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Herring spawn found on maerly gravel ridges to the northwest of Loch Gairloch

Posted: Wednesday 13 March, 2024 @ 11:06:25

The herring egg survey team shortly after finding spawn to west of Aultgrishan, 12th March 2024

(illustrated report can be found here


Herring have always been of much interest to communities in Wester Ross. Until the 1970s, they were of economic importance, providing local employment and a source of healthy food. Ullapool and Gairloch were major ports for landings of herring from the Minch fishery.

Herring were also a keystone species within the coastal ecosystem, providing food (as larvae, fry, part of the ‘whitebait’ and adult fish) for many other fish species including wild salmon and sea trout, for many birds; and for seals, whales and dolphins.

For the past 14 years or so, the Wester Ross Fisheries Trust has been supporting investigations to learn more about the herring which spawn in nearby coastal waters, firstly through a series of recorded conversations with former herring fishermen, and more recently by learning more about the timing, places and habitats where herring spawn.

Unlike many other commercial sea fish, herring spawn on the seabed. Herring eggs can form a layer, several eggs deep; they hatch after only two or three weeks and the tiny herring larvae drift away in the plankton. See

In March 2018 and March 2019, herring spawn was found to the south of Loch Gairloch on maerl gravel to the West of South Erradale and Red Point. In 2019, the spawning event was recorded by cameraman, the late Andy Jackson, and shown on BBC Blue Planet UK and BBC Springwatch.

The herring that spawn in the spring around Wester Ross are genetically different from the autumn spawning herring which form the bulk of the North Sea herring stocks. West of Scotland spring spawning herring have been shown by geneticists working for ICES to be more closely related to Norwegian spring spawning herring than to North Sea herring.

To learn more about spring spawning herring, several people in the Wester Ross area including Peter Cunningham, biologist at Wester Ross Fisheries Trust, have been keeping their eyes open for signs of shoals of herring coming in to spawn; with support from the West of Scotland Herring Hunt Project.

The first signs of shoals approaching were seen in mid-February with sightings of gannets to the northwest of Loch Gairloch.

On the 25th of February unusually large pods of porpoises (up to 80+) were seen within 2km of the shore to the west of Peterburn near Gairloch; a pod of orca, known to travel between Iceland and Scotland, was seen just a few km offshore.

By the 9th March, the number of gannets that could be seen between Peterburn and Melvaig (to northwest of Gairloch) had increased to over 100, with many diving in where porpoises and seals were surfacing. Many other seabirds could be seen on the water nearby. A minke whale was seen on 7th and again on 9th March, close to the focus of activity.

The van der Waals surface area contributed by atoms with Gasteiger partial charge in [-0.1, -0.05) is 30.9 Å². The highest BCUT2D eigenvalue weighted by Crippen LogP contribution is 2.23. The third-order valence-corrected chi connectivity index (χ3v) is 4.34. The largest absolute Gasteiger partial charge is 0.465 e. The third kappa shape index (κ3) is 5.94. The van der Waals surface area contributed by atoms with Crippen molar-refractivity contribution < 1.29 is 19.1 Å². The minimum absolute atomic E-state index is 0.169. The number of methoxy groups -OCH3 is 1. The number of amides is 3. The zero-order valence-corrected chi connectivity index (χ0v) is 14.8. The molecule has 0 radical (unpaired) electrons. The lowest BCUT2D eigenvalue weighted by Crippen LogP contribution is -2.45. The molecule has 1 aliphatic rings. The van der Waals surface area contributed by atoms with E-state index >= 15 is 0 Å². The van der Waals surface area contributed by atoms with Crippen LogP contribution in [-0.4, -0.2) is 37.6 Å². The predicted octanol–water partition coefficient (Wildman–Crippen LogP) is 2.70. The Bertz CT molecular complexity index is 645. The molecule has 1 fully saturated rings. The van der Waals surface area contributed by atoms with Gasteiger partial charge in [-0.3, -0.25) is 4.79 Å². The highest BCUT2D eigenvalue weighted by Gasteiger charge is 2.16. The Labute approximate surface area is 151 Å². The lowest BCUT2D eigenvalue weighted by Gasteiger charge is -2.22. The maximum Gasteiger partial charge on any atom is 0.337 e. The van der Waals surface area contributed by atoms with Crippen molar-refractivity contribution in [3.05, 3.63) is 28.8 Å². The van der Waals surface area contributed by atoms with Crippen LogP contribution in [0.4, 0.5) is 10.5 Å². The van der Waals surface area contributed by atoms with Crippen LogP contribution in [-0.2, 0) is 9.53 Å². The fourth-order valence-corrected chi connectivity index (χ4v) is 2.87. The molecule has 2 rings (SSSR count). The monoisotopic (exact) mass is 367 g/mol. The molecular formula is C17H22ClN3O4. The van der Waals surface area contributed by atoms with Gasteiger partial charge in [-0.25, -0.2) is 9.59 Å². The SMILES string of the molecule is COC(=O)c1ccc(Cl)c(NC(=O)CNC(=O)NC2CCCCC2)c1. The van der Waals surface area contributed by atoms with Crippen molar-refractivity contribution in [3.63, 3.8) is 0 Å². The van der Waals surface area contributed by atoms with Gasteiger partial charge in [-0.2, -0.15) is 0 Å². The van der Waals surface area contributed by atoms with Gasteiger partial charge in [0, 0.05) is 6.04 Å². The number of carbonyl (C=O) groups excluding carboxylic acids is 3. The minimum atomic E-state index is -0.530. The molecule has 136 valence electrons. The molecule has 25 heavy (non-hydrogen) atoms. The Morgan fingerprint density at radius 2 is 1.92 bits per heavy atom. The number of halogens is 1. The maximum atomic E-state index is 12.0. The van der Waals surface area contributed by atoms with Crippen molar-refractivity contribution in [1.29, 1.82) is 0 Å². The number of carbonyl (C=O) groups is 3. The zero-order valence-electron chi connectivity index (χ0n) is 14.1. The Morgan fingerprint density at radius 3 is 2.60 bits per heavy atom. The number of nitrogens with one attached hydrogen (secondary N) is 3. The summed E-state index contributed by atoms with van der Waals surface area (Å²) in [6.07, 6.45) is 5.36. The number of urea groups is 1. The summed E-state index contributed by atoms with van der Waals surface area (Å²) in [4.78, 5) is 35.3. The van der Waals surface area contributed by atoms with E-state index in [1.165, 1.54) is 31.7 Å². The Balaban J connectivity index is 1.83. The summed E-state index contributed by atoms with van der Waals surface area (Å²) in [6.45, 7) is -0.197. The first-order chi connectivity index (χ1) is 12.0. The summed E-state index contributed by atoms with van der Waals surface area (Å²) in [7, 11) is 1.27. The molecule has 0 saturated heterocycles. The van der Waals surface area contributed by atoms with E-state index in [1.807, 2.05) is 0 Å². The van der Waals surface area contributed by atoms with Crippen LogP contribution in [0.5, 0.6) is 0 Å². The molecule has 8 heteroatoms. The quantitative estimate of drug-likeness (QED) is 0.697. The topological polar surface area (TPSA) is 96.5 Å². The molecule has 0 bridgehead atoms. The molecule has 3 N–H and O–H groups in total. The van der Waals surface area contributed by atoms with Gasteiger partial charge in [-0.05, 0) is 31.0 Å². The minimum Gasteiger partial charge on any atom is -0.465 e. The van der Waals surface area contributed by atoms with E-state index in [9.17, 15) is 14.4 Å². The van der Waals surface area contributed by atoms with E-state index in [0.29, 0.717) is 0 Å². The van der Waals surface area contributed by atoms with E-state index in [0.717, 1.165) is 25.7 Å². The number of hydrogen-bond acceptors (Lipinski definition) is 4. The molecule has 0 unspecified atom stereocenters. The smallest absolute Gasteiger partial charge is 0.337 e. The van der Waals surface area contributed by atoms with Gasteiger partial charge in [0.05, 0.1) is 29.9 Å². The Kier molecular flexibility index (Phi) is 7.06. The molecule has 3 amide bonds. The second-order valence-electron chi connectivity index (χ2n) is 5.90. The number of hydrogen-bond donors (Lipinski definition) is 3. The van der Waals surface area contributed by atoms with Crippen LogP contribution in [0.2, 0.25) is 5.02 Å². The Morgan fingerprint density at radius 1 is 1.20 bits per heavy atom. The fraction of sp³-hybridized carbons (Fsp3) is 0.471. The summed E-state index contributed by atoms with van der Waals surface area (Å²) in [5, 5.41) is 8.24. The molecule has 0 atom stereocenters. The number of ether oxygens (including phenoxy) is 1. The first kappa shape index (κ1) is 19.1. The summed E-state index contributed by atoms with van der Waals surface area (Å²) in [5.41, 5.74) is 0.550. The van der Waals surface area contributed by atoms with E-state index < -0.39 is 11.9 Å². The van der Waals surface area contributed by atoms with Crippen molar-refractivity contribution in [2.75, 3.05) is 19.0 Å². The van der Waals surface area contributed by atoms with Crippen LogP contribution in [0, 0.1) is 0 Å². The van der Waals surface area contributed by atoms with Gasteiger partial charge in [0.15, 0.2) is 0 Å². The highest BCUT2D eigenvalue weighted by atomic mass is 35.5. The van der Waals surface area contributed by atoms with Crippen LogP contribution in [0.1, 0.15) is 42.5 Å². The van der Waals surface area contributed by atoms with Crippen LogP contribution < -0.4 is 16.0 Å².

On Sunday 10th March, areas of turquoise cloudier water could be seen from the shore, about 2km offshore, between Peterburn and Melvaig, indicative of herring spawning. The lighter water feature can be seen on a satellite photograph taken the same day when the sky was clear (

To confirm that spawning had taken place, a team of local herring enthusiasts set off yesterday (12th March 2024) with Ian McWhinney of Dry Island Safaris to look for herring eggs on the seabed with underwater cameras including an ROV [Remote Operating Vehicle] belonging to the Little Loch Broom Marine Life survey group, operated by Sue Pomeroy and Fiona Mackenzie. The sea was calm, and conditions were ideal for our survey. Steve Truluck helped with navigation and recording associated cetacean activity.

Herring eggs were recorded on video about 2km from the shore to the west of Aultgrishan and to west of Peterburn, in water about 20m deep. The eggs were several layers deep on top of maerly gravel ridges. The gravel ridges are formed during big northerly swell conditions associated with a big storm, when the waves are big enough to winnow away the finer material and to sort and clean the gravel.

Some of the eggs stuck to the ROV; so a small sample of eggs has been preserved for future study by geneticists to learn more about our local populations.

The eggs on the seabed are expected to hatch after about two weeks. There may be hundreds of tonnes of them!

After they hatch, the herring larvae drift away in the plankton and provide food for sandeels, which in turn support many bird species including usually dozens of great-northern divers (common loons) which gather in April and early May each year close to the shore to the west of Melvaig, prior to migration to breeding lakes in Iceland, Greenland and beyond. Sandeels also attract Minke whales and other cetaceans in April and May.

For support with the survey, thank you to Sue Pomeroy and Fiona MacKenzie of Little Loch Broom Marine Life, Alice Walker (on holiday from Bedford Institute of Oceanography), Steve Truluck (Steve Truluck at Sea), Jezebel Schmid, Dry Island Shellfish; Iain Graham for use of pontoon at Badachro; Phil Taylor of Open Seas for forwarding on a satellite image; to Wester Ross Fisheries Trust and Prof Karen Diele and Dr Michelle Frost of West of Scotland Herring Hunt for support; and to Gairloch and Loch Ewe Wildlife Sightings facebook page, Hebrides and NW Scotland Cetaceans Sightings facebook pages and HWDT whaletrack for sharing information about observations of wildlife associated with shoals of herring.  For help with observations over possible herring spawning areas and eDNA sample collection and general enthusiastic support, thank you to volunteers Dr Shraveena Venkatesh and Roger Ward.

An illustrated report with further details can be found here.

Further back ground information about herring spawning in Wester Ross can be found here: